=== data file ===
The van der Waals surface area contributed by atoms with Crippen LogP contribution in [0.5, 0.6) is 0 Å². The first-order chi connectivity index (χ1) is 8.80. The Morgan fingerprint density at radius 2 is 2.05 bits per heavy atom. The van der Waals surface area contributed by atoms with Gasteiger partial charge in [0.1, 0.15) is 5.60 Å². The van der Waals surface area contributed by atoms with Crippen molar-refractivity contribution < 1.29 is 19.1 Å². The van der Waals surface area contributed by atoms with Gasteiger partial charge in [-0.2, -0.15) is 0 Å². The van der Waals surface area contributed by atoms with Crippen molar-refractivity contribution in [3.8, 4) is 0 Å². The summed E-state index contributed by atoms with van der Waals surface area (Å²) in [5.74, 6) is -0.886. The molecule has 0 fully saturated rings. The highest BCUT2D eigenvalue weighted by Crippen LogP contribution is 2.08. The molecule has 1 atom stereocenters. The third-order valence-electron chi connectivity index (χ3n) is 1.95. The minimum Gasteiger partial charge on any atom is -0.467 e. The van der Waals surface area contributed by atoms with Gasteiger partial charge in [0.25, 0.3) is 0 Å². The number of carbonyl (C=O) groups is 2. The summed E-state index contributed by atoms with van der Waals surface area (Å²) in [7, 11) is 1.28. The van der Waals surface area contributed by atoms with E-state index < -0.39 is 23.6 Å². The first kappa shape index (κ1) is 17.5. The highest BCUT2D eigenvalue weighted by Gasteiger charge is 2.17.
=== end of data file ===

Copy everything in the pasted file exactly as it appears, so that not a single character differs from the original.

The van der Waals surface area contributed by atoms with Crippen LogP contribution in [0.5, 0.6) is 0 Å². The first-order chi connectivity index (χ1) is 8.80. The Morgan fingerprint density at radius 2 is 2.05 bits per heavy atom. The van der Waals surface area contributed by atoms with Gasteiger partial charge in [0.1, 0.15) is 5.60 Å². The van der Waals surface area contributed by atoms with Crippen molar-refractivity contribution < 1.29 is 19.1 Å². The van der Waals surface area contributed by atoms with Gasteiger partial charge in [-0.2, -0.15) is 0 Å². The van der Waals surface area contributed by atoms with Crippen molar-refractivity contribution in [3.8, 4) is 0 Å². The summed E-state index contributed by atoms with van der Waals surface area (Å²) in [5.74, 6) is -0.886. The molecule has 0 fully saturated rings. The highest BCUT2D eigenvalue weighted by Crippen LogP contribution is 2.08. The molecule has 1 atom stereocenters. The third-order valence-electron chi connectivity index (χ3n) is 1.95. The minimum Gasteiger partial charge on any atom is -0.467 e. The van der Waals surface area contributed by atoms with Gasteiger partial charge in [0.25, 0.3) is 0 Å². The number of carbonyl (C=O) groups is 2. The summed E-state index contributed by atoms with van der Waals surface area (Å²) in [7, 11) is 1.28. The van der Waals surface area contributed by atoms with E-state index < -0.39 is 23.6 Å². The first kappa shape index (κ1) is 17.5. The highest BCUT2D eigenvalue weighted by Gasteiger charge is 2.17.